That's not to say there is nothing of interest in his Sunday Times article – part of a barmy ongoing campaign by the opposition to 'embarrass' the government by showing that, er, they're even more attached to a massively unpopular policy than the Blairite regime is – but most of it's inadvertently revealing. The sentence, 'those who genuinely seek evidence in support of potential military action in Iraq will find there is plenty of it; those who oppose intervention at all costs will never find enough' is perhaps more than simply badly written. Certainly what the author meant to say was, 'those who, at all costs, oppose intervention' will find reason to, but there's a certain truth to the notion that some folk are standing up for 'intervention at all costs'. Then there's minor gems like, 'at the time of the Gulf war, the allied coalition was surprised by the sophistication of Iraq's missile technology'. Which is accurate enough if you pause to admire technological ingenuity that basically amounted to loading Trabants onto slingshots and firing them 'wherever dude, wherever'. And of course, no discussion about international relations in Britain is complete without a mewling reference to how we should 'all have a nice debate', in Parliament, even though it has diddily squat to do with the execution of foreign policy. What's especially egregious in this instance is that, the Leader of the Opposition, rather than say, opposing, intends instead to be more Blairite than Blair.

The conclusive argument Mr Duncan Smith presents is that:

Those who believe we can do nothing must say how we would counter Saddam when he has nuclear and biological weapons. Ultimately, the question is not whether we deal with Saddam, but when and how.

This case is what the British pro-war right wing boils down to; it was amplified, for instance, by Michael Gove in The Times. His article was predicated on the alarming notion that, far from it being Late Afternoon in the Garden of the West, it's actually High Noon, and that, 'Western democracy's future depends on democracy taking root in Iraq'. You'll understand that in this case 'take root' translates more directly as 'bomb', but it's a case of crikey nonetheless.

Afforded more space than Mr Duncan Smith, there's more to consider in Mr Gove's prose, thus here we'll delve if we want to get to the bottom of why some crypto-neocon Brits want so very much to bomb, invade and reorder Iraq. Some of it boils down – though not, I believe, in this particular case – to simple cultural cringe. It cannot be overestimated how much that single sociological phenomena is responsible for nine tenths of the silliness in contemporary British political life, but that's a theme for another day. Today we're staring straight in the face the awful prospect of a nuclear (or chemical, or biological) equipped Saddam, and just what are we to do? To begin with, let's notice that our neo-con chums are a bit vague about the exact threat. While Mr Gove has it as imminent, coves like Mr Cheney have it already to hand. This proves something of a theological difficulty (and if you take this talk seriously, one would have thought, a military one too). For, if Saddam already has WMD we can hardly go to war to stop him from getting them, unless the DoD has budgeted for time travel, which, for all I know, it may have already done.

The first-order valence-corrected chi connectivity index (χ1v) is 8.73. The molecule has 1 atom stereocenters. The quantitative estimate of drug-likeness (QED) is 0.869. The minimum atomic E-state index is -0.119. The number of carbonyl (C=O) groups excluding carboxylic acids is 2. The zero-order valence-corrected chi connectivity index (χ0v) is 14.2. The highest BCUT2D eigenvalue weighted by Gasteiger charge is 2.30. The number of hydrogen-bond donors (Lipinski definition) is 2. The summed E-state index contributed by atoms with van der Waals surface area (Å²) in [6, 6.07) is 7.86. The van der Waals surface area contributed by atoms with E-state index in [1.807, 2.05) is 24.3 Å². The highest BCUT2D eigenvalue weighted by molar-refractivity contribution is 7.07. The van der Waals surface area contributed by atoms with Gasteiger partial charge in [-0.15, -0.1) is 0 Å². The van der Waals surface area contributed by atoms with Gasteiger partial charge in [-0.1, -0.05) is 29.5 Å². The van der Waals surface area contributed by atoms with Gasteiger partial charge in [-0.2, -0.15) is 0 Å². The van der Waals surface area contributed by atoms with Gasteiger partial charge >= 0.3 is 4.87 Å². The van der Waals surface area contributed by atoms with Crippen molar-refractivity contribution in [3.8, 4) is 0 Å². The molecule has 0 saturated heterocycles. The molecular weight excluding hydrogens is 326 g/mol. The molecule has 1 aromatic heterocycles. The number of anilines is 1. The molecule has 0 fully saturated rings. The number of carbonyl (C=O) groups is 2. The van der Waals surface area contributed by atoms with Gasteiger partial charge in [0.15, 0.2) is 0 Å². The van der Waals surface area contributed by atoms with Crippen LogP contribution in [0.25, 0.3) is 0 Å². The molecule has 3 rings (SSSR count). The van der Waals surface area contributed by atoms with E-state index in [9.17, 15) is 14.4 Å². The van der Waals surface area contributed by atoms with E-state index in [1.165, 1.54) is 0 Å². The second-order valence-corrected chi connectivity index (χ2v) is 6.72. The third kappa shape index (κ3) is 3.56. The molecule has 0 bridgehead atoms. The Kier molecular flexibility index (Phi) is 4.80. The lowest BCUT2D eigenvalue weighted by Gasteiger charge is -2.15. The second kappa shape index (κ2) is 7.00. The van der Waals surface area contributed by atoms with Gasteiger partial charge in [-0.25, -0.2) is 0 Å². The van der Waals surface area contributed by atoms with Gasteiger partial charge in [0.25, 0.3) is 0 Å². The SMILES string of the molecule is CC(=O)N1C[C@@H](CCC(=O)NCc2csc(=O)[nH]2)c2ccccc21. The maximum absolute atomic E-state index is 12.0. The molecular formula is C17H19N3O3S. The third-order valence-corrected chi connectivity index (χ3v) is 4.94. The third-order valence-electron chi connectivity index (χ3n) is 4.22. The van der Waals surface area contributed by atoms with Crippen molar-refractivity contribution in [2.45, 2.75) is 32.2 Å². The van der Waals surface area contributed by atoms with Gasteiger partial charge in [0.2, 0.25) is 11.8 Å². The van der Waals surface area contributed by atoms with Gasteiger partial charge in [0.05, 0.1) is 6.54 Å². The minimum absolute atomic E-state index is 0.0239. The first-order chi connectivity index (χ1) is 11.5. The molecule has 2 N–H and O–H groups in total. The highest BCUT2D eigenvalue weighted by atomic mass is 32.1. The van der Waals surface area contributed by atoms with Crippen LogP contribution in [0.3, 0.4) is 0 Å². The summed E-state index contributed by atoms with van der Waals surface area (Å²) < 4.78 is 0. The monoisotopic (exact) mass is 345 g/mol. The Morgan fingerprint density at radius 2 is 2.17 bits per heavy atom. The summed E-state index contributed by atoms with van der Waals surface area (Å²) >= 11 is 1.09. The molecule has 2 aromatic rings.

I'm holding off from the fun bit – what we should think about Mr Hussein actually getting his paws on some serious kit – chiefly because this is such a simple state of affairs to consider, we may as well stop and smell the roses along the way. Here's a good one:

Possessed of suitable weaponry, Saddam would threaten Western democracies as no murderous tyrant has done since the Thirties. He could directly threaten the security of the Jewish people as no one has done since Hitler.

That's not, as some of you might imagine, a 'let's-not-put-all-our-eggs-in-one-basket' argument against the existence of the state of Israel. Rather, it's an unfortunate and complete equation between worldwide Jewry and Israel per se, which just ain't so (as many of your Jewish friends will be the first to point out to you). Since Saddam, nuclear powered or otherwise, probably isn't going to set off round the world after every last Jew he can find, the danger alluded to here is that Saddam might lob some WMD action at Israel. Ah, you say, but surely they're rough and tough enough to look after themselves? Uh, sure, of course they are, and good luck to them, but don't ask me to explain how an improbable threat to Israel is a threat to us. A more pertinent observation about Saddam would be that he's the greatest threat to the security of the Kurdish people (who don't have, among other things, either statehood or nuclear weapons) since our friends the Turks were last in that line of work, but then we don't like to talk about that.